Drilling Holes

An egg-beater drill is used to make holes in metal. Place metal on piece of scrap wood, and clamp both to workbench, so that when the drill has perforated the metal, it will sink into the scrap wood instead of into the workbench surface. A small indentation should be made with a punch or a nail, so the end of the drill will settle in the depression and will not slip around (Fig. Vl-11a). Place drill in the depression, holding upright with left hand, exerting a little pressure to keep in place. Turn handle clockwise to make the hole. Remove drill by pulling with left hand, continuing the turn of the drill (Fig. VI-11 b).

Drilling Holes

Cutting With Chisel

Heavy metal, such as a heavy can, may require the use of a chisel and hammer to make a cut. The chisel is placed on the spot, and a sharp blow of the hammer on end of chisel forces it through the metal. The chisel is then moved along the line, and action repeated. Sometimes it is possible to cut with the chisel at an angle, continuing the cut smoothly without removing and replacing chisel (Fig. VI-12 a). Use of a log the size of the inside of can simplifies the cutting, as the log holds the shape of the can and prevents it from buckling (Fig. VI-12 b).

Filing Edges

When edges of metal are not turned under to make a fold, they must be smoothed with a file. Large metal files used for outside edges are. either flat or half round. Needle files used for small edges, as in the center of pierced designs, may be triangular, round, oval, flat, or half round, making it possible to smooth edges in very small places.

To file an edge: hold metal piece against bench pin, in vise, or on edge of workbench with left hand, and file with forward strokes of the file in right hand, lifting at end of stroke (Fig. VI-13). If metal is clamped in vise, left hand may be used to guide and to lift the file (Fig. VI-14). File teeth do not cut on backward pull.

To file outside of curve-, hold as above, and make the forward stroke incline or conform to the direction of the curve, rocking the file up and over the curve (Fig. VI-15).

To file inside of curve: hold metal on edge (Fig. VI-16) and file with the rounded side of half-round file, filing at right angles to metal.

To use needle files: hold file in vertical position, and use in same manner as saw and frame, above (Fig. VI-17).

Fastening Metal To Metal Or Wood

Metal parts are fastened to other metal parts by soldering, by riveting, by nailing or screwing, or by the slit and tab method. The simpler types of projects described in this chapter do not call for soldering in the usual method using blow torch and solder, since most camps will not have equipment for this. Fine jewelry work or projects with pewter, copper, and silver will require the blow torch method.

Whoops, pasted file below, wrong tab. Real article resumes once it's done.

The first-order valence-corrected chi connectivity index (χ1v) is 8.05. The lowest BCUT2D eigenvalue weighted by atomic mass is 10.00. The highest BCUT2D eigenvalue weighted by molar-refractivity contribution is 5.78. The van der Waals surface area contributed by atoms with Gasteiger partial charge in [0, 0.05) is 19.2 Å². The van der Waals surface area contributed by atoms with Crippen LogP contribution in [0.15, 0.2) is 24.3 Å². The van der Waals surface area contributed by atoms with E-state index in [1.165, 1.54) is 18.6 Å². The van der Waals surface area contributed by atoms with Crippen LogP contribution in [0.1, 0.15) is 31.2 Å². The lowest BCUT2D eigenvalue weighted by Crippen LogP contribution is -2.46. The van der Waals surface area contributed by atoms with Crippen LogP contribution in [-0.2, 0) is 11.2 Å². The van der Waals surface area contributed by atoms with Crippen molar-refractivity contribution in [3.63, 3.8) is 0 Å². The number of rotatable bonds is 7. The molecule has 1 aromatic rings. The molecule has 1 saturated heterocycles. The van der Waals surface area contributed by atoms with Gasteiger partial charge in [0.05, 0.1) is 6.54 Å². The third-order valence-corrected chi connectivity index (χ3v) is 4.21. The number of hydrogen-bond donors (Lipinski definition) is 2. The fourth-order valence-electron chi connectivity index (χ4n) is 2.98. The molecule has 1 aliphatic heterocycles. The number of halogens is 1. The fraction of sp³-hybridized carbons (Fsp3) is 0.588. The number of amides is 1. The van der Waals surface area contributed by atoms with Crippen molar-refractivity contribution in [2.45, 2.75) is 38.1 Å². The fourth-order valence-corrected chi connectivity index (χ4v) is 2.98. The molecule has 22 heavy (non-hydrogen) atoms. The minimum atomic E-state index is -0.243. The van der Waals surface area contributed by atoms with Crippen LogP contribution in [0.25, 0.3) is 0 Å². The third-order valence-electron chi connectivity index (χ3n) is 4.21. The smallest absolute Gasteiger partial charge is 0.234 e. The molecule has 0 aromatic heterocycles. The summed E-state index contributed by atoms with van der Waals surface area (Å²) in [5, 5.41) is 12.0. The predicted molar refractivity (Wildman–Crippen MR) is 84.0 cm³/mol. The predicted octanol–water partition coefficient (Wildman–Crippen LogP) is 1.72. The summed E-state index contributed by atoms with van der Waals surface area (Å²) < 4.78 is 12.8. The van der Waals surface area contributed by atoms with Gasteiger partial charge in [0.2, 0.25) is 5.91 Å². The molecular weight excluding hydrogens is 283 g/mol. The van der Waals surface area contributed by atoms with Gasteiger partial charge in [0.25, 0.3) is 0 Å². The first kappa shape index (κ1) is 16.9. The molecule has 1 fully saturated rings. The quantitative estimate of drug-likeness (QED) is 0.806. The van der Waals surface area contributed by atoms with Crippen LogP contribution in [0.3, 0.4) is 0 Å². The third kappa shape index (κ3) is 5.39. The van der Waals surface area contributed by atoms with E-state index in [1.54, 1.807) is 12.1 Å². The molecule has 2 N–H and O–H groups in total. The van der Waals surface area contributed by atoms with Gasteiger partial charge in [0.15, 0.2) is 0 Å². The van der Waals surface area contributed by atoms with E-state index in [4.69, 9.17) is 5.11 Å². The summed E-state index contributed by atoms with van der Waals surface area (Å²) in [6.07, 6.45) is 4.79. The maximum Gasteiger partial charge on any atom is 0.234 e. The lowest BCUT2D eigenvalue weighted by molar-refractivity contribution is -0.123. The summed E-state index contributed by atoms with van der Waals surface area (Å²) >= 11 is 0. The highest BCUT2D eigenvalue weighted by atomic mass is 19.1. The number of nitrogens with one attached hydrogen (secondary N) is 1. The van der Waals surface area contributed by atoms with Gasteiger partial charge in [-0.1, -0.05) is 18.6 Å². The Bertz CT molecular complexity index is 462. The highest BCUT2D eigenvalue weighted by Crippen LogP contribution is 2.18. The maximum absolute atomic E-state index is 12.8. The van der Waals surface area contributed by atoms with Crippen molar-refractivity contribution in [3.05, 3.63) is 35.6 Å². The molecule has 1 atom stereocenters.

Fastening Metal To Metal Or Wood

Liquid solder, which may be purchased in tubes at any hardware store, may be used for simple projects. The surfaces to be joined are cleaned with steel wool, a small amount of solder is spread on, the pieces are clamped together and left for several hours (Fig. VI-18). Follow directions on the specific tube.

Riveting is a method of joining metals by a small metal rivet. Drill a hole through both pieces of metal; place rivet in hole so head of rivet is on top, or where it will be most readily seen (Fig. VI-19 a). Turn piece over, and hammer edges of rivet on underside, spreading to create a flange which will hold rivet in place (Fig. VI-19 b). Handles or seams may be fastened in this way, and the rivet may become part of the design of the article. These are not split rivets such as are used to fasten leather.

Screwing and nailing are used to fasten metal to wood, as in securing metal hinges to a book cover or applying a metal design to a wooden surface. Drill small holes in desired places with egg-beater drill, and use tiny brass screws or escutcheon pins to go through metal into wood (Fig. VI-20). Escutcheon pins are small nails with convex head and with short (about 14") shanks, usually of copper or brass.

Slit and tab method is used in putting together parts of such metal objects as a lantern or box (Fig. VI-21). See Figures VI-46-49.

Decorating Metals

Design may be applied to metal by a number of methods, some of which have to do with marking the surface with metal tools, some with cutting out designs, and some with etching with chemicals.